Other responses were irate, passionate and earnest:
In response to Ward Thomas' response to the subject of the inappropriateness of "Booth Babes" at professional functions such as PMA's Fresh Summit, I’d like to ask Ward this:
* Do you have any female co-workers or employees?
* How about a spouse or daughters?
Please ask them what they think and how your response, “I like booth babes! …Sounds like jealousy to me,” makes them feel.
Unless McAllen, Texas, is a bubble from the times of “Mad Men,” I would bet that your opinion and views make them feel uncomfortable.
Women in this industry work hard to uphold a professional image – most of us do not want to resort to “Sexing it up.” We, as do our male counterparts, aim to establish professional relations with all members of this industry (no matter the gender) built on respect and professionalism.
As a human, a woman, and as a female veteran of this industry, I find it mortifying and demeaning when I see women at trade shows hired only to be scantily clad and flirtatious – undoing and undermining before our very eyes much of the effort and hard work that we’ve put into this industry in order to be taken seriously, do business and be treated as equals.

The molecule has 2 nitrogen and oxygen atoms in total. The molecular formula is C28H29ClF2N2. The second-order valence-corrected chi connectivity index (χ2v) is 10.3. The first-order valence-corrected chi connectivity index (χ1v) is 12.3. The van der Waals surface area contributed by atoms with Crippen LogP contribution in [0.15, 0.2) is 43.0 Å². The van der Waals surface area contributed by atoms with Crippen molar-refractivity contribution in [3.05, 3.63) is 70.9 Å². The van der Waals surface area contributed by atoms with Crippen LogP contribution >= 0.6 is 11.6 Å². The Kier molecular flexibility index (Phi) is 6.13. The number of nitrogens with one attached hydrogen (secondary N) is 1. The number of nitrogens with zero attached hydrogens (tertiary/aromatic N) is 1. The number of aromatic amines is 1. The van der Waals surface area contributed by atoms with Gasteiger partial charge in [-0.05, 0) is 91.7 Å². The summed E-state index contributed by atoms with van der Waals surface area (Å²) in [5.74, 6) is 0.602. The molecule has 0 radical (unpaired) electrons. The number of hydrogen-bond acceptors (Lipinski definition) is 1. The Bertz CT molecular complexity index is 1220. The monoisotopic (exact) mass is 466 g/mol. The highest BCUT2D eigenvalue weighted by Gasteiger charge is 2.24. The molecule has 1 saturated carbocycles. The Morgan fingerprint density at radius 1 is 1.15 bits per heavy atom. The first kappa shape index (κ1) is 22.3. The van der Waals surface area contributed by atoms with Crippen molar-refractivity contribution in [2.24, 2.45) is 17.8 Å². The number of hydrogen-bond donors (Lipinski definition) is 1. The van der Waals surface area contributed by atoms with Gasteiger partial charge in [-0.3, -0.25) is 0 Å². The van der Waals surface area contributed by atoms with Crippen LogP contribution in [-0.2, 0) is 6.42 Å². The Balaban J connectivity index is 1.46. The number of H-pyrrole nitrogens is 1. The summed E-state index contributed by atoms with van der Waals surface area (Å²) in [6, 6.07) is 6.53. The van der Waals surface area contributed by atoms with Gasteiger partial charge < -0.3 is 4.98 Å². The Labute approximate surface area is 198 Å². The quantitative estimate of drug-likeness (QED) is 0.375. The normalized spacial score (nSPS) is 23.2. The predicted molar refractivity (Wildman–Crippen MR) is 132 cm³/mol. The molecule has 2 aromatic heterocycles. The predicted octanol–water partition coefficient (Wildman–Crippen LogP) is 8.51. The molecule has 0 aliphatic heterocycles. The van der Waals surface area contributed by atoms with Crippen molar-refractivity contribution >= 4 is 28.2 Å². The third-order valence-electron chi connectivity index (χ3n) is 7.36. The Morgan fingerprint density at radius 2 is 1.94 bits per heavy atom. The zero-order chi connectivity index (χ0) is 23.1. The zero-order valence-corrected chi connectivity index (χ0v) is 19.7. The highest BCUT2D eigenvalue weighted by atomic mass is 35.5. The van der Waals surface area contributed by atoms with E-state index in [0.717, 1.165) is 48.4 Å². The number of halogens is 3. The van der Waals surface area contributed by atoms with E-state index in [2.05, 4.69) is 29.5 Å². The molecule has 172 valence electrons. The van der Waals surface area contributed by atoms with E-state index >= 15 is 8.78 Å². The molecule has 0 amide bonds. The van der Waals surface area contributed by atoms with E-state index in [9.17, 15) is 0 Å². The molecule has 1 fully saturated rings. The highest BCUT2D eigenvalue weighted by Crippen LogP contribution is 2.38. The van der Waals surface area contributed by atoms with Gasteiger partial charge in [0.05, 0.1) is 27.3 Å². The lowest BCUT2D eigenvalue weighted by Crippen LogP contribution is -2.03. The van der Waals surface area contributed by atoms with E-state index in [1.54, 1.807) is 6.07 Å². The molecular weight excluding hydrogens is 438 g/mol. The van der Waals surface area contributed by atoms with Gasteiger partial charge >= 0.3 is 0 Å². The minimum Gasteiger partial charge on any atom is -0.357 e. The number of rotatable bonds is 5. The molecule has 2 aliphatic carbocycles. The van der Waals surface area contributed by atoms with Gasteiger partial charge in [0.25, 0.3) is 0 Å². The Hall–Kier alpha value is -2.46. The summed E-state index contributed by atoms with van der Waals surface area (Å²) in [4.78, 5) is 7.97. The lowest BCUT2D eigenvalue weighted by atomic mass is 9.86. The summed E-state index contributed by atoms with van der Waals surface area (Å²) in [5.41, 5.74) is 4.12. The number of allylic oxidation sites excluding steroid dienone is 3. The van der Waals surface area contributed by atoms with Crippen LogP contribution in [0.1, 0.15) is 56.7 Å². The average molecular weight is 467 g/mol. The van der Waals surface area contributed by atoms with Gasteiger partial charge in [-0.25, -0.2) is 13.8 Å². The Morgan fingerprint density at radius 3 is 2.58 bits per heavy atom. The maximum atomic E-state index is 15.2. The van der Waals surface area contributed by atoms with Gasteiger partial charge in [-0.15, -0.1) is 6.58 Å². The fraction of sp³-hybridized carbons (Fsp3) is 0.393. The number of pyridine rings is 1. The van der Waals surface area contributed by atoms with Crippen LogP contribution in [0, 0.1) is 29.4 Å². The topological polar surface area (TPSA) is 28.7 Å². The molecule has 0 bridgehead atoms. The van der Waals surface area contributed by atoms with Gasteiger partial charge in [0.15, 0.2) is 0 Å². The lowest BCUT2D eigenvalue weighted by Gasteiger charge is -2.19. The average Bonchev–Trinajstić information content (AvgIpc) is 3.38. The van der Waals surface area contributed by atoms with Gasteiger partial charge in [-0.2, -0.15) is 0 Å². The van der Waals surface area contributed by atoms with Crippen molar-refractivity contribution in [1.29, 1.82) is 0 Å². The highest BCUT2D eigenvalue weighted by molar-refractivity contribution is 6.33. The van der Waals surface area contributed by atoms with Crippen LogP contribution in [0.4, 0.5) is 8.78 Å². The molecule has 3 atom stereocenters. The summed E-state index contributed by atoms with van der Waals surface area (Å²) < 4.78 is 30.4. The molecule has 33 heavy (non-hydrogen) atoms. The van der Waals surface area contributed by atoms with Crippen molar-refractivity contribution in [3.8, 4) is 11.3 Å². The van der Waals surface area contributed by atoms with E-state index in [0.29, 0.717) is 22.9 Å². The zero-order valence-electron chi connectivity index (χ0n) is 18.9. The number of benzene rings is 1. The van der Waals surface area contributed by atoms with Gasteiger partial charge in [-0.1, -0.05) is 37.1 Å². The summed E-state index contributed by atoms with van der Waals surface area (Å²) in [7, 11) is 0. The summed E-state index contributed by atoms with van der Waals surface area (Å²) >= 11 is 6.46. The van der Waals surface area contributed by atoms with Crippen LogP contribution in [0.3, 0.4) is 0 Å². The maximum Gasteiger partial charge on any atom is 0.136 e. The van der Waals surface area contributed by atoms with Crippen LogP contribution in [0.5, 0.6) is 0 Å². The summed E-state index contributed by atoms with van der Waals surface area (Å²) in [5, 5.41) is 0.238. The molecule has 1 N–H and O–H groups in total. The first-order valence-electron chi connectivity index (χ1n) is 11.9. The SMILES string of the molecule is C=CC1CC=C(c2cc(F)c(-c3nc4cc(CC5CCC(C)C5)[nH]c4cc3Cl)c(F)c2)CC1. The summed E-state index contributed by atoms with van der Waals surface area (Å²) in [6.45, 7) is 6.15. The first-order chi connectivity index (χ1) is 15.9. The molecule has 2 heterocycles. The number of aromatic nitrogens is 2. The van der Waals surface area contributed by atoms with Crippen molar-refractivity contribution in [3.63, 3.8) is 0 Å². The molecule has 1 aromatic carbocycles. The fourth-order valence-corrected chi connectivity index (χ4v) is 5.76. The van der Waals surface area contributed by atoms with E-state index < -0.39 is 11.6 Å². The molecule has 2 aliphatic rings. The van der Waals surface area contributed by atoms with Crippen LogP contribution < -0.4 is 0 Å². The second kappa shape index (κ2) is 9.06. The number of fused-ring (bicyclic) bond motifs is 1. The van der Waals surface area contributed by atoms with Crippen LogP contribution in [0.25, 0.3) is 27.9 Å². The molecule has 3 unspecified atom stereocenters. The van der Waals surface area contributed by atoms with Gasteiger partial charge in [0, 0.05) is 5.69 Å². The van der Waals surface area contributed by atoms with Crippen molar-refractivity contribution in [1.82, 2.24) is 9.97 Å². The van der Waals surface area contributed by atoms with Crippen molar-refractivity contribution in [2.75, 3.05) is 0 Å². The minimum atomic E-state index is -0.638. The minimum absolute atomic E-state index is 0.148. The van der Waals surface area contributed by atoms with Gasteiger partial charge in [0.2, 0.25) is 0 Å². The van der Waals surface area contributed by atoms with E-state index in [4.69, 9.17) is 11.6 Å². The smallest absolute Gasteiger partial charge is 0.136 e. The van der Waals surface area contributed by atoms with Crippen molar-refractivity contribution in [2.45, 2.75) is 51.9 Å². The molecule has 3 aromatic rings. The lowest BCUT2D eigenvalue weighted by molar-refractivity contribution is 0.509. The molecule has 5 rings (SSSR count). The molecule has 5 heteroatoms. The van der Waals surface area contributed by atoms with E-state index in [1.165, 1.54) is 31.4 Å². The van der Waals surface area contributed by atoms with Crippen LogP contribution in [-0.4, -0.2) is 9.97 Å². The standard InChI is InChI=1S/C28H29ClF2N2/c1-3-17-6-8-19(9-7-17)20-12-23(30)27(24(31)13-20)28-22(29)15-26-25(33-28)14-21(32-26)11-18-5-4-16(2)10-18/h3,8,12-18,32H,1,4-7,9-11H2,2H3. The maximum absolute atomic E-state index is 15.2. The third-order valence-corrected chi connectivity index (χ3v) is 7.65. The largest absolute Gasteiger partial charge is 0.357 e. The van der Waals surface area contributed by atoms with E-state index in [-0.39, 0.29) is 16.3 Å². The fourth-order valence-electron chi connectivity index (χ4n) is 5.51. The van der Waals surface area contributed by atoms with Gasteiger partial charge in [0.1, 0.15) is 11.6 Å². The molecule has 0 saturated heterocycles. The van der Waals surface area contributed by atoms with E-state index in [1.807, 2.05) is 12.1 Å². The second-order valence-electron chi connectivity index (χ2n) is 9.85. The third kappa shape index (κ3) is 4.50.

I am certain that perpetuating the Objectification of Women is not healthy for any of us, and is not a direction in which our industry should revert. I am of the opinion that the use of "Booth Babes" only serves to alienate and offend the women of this industry as much as it may entertain some of the men.
I’m happy to see so many women speaking up to voice their objection to this out-dated and sexist practice.
Thank you Perishable Pundit for bringing this important conversation back to the table.
—Deidre Smyrnos Account Representative CF Fresh, Inc. Sedro-Woolley, Washington
But our correspondent seems to be a man with principles, and he is not afraid to express them. Some would say he is a glutton for punishment! In any case, he sent a follow-up response as well:
You may look at the issue as 3-fold, but everyone sees it the way they see it.
The shallow people will give you their opinion. The deep people will give you theirs and a whole lot of in-betweens. To answer yours:
First, I am at the show to meet people face to face that I rarely get to see and hopefully meet some new ones. We all do most of our business over the phone. Who exchanges PO's at the PMA?
Second, you speak as if the Booth Babes were the only focus. Would the same companies approve of their staff racing little potato trucks around a track, throwing footballs to win prizes, or filling every fishbowl with a business card so they could win free golf clubs or an Ipad?? Distraction or attraction??? Depends on how one looks at it. It's purely an individual choice. If it is not your cup of tea, then walk on by. Nobody is making you stay and watch.